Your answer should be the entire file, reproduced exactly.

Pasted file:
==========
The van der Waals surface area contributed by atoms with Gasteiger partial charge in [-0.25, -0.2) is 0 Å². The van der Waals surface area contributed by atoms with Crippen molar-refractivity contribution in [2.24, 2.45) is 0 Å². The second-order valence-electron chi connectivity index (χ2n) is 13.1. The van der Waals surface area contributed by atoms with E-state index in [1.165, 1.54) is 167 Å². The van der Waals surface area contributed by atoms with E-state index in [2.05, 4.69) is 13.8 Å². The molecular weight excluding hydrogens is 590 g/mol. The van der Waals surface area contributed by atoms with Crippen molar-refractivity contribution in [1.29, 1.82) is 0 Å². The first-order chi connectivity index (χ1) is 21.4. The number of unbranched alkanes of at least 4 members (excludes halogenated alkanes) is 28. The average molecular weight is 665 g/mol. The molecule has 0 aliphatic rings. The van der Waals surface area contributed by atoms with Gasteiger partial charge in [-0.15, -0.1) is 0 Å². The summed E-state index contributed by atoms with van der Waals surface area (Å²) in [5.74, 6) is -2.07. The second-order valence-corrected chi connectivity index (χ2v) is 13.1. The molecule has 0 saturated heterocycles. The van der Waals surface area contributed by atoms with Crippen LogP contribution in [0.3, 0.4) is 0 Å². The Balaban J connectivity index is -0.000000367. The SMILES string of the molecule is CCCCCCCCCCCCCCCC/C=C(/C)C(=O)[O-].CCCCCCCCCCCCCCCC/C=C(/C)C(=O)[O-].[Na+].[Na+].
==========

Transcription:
The van der Waals surface area contributed by atoms with Gasteiger partial charge in [-0.25, -0.2) is 0 Å². The van der Waals surface area contributed by atoms with Crippen molar-refractivity contribution in [2.24, 2.45) is 0 Å². The second-order valence-electron chi connectivity index (χ2n) is 13.1. The van der Waals surface area contributed by atoms with E-state index in [1.165, 1.54) is 167 Å². The van der Waals surface area contributed by atoms with E-state index in [2.05, 4.69) is 13.8 Å². The molecular weight excluding hydrogens is 590 g/mol. The van der Waals surface area contributed by atoms with Crippen molar-refractivity contribution in [1.29, 1.82) is 0 Å². The first-order chi connectivity index (χ1) is 21.4. The number of unbranched alkanes of at least 4 members (excludes halogenated alkanes) is 28. The average molecular weight is 665 g/mol. The molecule has 0 aliphatic rings. The van der Waals surface area contributed by atoms with Gasteiger partial charge in [-0.15, -0.1) is 0 Å². The summed E-state index contributed by atoms with van der Waals surface area (Å²) in [5.74, 6) is -2.07. The second-order valence-corrected chi connectivity index (χ2v) is 13.1. The molecule has 0 saturated heterocycles. The van der Waals surface area contributed by atoms with Crippen LogP contribution in [0.3, 0.4) is 0 Å². The Balaban J connectivity index is -0.000000367. The SMILES string of the molecule is CCCCCCCCCCCCCCCC/C=C(/C)C(=O)[O-].CCCCCCCCCCCCCCCC/C=C(/C)C(=O)[O-].[Na+].[Na+].